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I definitely recommend this book to anyone who enjoys reading about running. It’s full of all sorts of little nuggets of wisdom like the one I’ve shared with you today. πŸ™‚

Obviously that kinda thing is super important, but I’ve also read that everyone’s running form is different because our bodies are all unique, and what works for one runner may not work for another. And while running form is important, there’s really no need to worry tooΒ much about it if you’re able to run comfortably and without getting injured. So I never really bothered to look too much into my own running form. Waaay back when I first started running I switched from heal striking to landing on my forefoot, but that was basically the only change in form that I’ve made in the almost 4 years of running. Well, until today that is.

For some reason that little phrase “pecker out” was stuck in my head today so I decided to try it out during my run this morning, because why not, right? πŸ™‚ So every once in a while I’d tell myself “pecker out” to remind myself to keep pushing my hips forward a little bit, and holy cow did it make a huge difference! Especially when I was going up hill. I definitely felt more efficient, I feel like I didn’t get as worn out as I usually do on hills, and I was able I was able to get up the hills faster. My hips are a little sore now that I’m done though, but I already have weak hips to begin with and since I was moving them in a way they aren’t exactly used to, I kinda figured that was coming. But even so, I’m definitely going to continue on with this whole keeping my hips slightly forward thing. πŸ™‚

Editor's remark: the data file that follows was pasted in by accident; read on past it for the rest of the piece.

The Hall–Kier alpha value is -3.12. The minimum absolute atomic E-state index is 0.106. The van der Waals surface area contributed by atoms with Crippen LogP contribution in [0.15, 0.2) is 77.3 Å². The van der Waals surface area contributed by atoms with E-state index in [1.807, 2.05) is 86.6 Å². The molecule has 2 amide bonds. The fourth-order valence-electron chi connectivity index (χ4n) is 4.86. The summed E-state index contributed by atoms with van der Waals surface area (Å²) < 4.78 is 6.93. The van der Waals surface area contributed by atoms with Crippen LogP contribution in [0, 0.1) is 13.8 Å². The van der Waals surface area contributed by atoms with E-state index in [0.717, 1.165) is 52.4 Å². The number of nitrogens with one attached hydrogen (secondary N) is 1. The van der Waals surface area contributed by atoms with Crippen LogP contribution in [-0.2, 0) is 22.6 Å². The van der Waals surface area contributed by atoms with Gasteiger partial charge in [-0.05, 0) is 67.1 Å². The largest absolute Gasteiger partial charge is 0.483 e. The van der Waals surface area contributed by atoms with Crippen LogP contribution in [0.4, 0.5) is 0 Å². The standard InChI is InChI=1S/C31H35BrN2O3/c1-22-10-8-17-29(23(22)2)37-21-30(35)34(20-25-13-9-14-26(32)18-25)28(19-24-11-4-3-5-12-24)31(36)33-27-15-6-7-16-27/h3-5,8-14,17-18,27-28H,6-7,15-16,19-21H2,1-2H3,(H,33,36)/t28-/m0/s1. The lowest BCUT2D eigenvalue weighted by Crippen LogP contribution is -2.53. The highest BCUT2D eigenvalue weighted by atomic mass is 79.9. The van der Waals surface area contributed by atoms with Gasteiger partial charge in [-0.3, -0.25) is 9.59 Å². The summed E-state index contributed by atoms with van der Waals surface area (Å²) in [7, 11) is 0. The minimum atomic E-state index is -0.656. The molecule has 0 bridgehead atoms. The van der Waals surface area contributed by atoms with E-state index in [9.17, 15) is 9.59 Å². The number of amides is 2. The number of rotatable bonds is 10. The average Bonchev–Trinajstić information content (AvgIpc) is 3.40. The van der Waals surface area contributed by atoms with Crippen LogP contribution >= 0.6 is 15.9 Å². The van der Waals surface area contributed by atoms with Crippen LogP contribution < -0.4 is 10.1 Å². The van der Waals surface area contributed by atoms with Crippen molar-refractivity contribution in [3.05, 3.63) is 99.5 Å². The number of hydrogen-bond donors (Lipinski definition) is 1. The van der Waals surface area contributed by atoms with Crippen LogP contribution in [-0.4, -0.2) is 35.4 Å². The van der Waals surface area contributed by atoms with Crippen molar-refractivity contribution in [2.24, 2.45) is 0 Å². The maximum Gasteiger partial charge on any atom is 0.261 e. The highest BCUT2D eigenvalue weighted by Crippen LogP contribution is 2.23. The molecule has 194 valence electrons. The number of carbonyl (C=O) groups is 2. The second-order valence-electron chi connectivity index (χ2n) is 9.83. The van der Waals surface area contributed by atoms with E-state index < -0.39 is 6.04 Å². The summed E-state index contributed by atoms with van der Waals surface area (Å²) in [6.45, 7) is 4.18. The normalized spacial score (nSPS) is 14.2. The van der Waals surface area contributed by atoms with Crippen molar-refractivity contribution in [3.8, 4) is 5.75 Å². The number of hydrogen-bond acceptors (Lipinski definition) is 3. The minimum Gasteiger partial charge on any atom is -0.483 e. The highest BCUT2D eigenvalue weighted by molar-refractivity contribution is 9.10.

So yeah, I guess the moral if this post is that it’s usually a good idea to try out new things every once and a while, and to keep your pecker out (or hips slightly forward) while you’re running! πŸ˜‰

Happy Monday everyone! Wishing you lots of happy summer miles!!

~Ashley

 

 

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10 thoughts on “The Best Running Advice I’ve Ever Gotten (So Far)